The potential link between the Mediterranean diet and dementia risk was explored in a recent study titled "Mediterranean diet adherence is associated with lower dementia risk, independent of genetic predisposition: findings from the UK Biobank prospective cohort study" by Shannon et al.
The UK Biobank, a long-term population-based cohort study that began in 2006 and recruited over 500,000 participants, provided the base data for this investigation. After selection criteria were applied, 60,298 participants were followed for an average of 9.1 years, during which 882 dementia cases were reported.
The Mediterranean diet, with its claimed health benefits, was assessed using two scoring systems: the MedDiet Adherence Screener (MEDAS) score and the MedDiet PYRAMID score. These systems assigned one point for meeting specific criteria, making no distinction for exceeding targets. Researchers also added a third scoring system (which allowed partial points) but found it provided only marginal improvements in differentiating dietary patterns.
Participants were divided into low, medium, and high adherence groups based on the MEDAS score. The high adherence group displayed healthier characteristics, such as more women, lower obesity rates, higher education levels, lower smoking rates, and greater physical activity. We had the usual "healthy person confounder" therefore. Notably, the PYRAMID score failed to provide a characteristics table, making it challenging to assess this system's groupings and potential confounders. (As it happened, the PYRAMID score found nothing, so this ended up not being an issue).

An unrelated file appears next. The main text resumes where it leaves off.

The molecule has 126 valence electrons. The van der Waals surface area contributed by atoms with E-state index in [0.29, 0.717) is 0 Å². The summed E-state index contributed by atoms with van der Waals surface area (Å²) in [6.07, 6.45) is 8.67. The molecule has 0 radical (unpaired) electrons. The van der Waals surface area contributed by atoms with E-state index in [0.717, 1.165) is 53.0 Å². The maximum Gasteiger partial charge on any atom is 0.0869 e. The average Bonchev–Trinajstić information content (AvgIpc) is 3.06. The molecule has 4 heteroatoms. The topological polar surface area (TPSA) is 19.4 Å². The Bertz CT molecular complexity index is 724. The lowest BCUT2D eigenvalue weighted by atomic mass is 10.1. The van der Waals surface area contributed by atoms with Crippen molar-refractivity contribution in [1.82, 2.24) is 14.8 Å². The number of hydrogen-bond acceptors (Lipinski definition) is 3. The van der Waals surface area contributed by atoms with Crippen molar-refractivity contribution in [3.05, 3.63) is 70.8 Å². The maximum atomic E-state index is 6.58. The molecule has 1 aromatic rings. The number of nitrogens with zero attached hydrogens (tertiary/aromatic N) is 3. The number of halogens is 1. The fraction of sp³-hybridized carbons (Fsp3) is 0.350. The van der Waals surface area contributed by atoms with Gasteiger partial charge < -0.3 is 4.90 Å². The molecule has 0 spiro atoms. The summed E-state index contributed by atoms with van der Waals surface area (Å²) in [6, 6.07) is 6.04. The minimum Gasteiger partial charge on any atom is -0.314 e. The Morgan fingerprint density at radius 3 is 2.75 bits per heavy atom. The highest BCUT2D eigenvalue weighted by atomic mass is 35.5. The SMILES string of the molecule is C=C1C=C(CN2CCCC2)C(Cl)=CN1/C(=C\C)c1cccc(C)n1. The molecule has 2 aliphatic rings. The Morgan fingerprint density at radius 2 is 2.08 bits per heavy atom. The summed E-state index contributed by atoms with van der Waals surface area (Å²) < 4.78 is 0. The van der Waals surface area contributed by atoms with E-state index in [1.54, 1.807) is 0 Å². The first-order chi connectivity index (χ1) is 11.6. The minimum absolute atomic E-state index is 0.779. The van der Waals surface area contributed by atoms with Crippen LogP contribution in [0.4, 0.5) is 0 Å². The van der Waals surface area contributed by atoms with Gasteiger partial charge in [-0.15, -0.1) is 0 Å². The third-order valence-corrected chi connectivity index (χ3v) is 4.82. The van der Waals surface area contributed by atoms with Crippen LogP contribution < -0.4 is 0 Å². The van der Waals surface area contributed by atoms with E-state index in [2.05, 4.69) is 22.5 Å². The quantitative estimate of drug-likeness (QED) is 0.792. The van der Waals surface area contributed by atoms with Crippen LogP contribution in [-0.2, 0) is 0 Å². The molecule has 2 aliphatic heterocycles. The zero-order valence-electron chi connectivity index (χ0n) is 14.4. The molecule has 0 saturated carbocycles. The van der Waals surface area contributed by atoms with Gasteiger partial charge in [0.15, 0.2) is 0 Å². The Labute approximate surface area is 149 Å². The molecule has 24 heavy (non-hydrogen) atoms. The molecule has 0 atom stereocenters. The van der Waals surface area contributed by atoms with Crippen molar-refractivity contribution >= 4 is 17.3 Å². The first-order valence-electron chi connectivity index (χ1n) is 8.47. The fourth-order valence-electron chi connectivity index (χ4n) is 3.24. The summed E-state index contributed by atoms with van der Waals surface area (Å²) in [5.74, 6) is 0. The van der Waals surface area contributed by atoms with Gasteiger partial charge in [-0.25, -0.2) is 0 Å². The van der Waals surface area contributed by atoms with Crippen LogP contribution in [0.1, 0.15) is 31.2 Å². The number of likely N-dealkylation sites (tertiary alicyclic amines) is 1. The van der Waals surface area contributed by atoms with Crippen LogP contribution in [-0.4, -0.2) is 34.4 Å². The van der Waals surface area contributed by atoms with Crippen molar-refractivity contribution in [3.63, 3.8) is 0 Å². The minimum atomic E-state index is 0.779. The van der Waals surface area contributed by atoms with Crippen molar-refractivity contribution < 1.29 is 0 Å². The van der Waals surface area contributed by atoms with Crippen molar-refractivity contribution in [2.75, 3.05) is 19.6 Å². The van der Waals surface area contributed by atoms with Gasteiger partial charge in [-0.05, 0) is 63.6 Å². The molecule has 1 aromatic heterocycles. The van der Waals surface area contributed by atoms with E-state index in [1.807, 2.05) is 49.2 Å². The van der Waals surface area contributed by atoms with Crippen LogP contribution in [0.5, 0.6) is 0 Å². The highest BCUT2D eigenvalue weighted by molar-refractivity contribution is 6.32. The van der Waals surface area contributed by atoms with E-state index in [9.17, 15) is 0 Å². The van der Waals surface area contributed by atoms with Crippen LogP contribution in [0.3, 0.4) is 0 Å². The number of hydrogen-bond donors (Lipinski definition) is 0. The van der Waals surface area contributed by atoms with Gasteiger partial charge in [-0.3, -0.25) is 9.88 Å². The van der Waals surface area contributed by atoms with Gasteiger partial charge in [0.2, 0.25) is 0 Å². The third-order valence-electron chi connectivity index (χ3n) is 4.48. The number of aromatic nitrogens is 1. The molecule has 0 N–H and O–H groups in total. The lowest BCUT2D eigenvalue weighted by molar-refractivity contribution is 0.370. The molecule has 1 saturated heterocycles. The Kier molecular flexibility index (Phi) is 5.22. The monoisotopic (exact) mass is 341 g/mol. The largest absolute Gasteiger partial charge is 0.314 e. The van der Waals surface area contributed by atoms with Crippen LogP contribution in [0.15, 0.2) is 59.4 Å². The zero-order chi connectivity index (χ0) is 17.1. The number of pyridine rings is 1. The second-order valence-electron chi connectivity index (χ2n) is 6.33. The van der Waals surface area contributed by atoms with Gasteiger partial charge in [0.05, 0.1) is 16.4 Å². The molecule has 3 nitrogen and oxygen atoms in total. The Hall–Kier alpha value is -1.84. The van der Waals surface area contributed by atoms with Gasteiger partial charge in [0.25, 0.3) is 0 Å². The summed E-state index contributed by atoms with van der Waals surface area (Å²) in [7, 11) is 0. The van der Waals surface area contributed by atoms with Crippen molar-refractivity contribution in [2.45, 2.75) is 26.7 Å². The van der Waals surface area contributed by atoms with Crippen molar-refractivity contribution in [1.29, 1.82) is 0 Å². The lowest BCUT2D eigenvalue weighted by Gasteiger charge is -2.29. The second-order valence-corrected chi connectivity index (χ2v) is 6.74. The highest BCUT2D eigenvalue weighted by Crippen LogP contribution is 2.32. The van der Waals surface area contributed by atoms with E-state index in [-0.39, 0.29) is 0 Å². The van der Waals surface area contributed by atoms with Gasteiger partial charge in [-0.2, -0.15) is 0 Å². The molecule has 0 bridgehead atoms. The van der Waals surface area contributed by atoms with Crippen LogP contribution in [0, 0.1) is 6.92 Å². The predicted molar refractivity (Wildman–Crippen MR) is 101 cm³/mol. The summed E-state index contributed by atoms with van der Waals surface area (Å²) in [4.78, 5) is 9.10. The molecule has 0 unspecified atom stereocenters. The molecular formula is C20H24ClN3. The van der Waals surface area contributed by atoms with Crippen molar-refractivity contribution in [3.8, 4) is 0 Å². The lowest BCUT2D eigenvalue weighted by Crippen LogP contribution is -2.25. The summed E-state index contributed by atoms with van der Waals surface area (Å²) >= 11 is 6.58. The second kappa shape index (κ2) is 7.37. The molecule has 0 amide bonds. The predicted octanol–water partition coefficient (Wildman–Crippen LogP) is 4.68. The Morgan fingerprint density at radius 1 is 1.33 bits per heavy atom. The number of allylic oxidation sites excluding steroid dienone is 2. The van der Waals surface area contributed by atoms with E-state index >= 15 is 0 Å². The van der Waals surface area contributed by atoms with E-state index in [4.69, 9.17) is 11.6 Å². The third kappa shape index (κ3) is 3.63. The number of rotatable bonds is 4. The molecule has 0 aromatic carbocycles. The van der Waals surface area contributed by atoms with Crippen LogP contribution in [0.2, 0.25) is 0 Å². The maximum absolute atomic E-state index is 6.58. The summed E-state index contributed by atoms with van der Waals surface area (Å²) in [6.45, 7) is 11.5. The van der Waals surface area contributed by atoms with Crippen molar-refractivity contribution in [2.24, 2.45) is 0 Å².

The study claimed that higher adherence to the Mediterranean diet was associated with a lower risk of dementia, but that's not what the results showed. Out of six outcomes examined, four were non results. That was the majority. Researchers implied that the PYRAMID scoring system achieved a signficiant result, but it didn't.
The discussion section acknowledged the strengths and limitations of the study. Strengths included a large sample size and consideration of genetic risk factors. Limitations included the inability to establish causation, potential inaccuracies in diet questionnaires, concerns about reverse causality, and the unavailability of data on specific diet components like sofrito (a sauce made from tomatoes, peppers, garlic, onions and olive oil) in the UK population. The study also noted that UK Biobank participants might not represent the broader UK population due to their generally better health and higher socioeconomic status.
On the whole, this was another poor population study, which claimed more than it found, once again showing the inadequacies of these kinds of studies.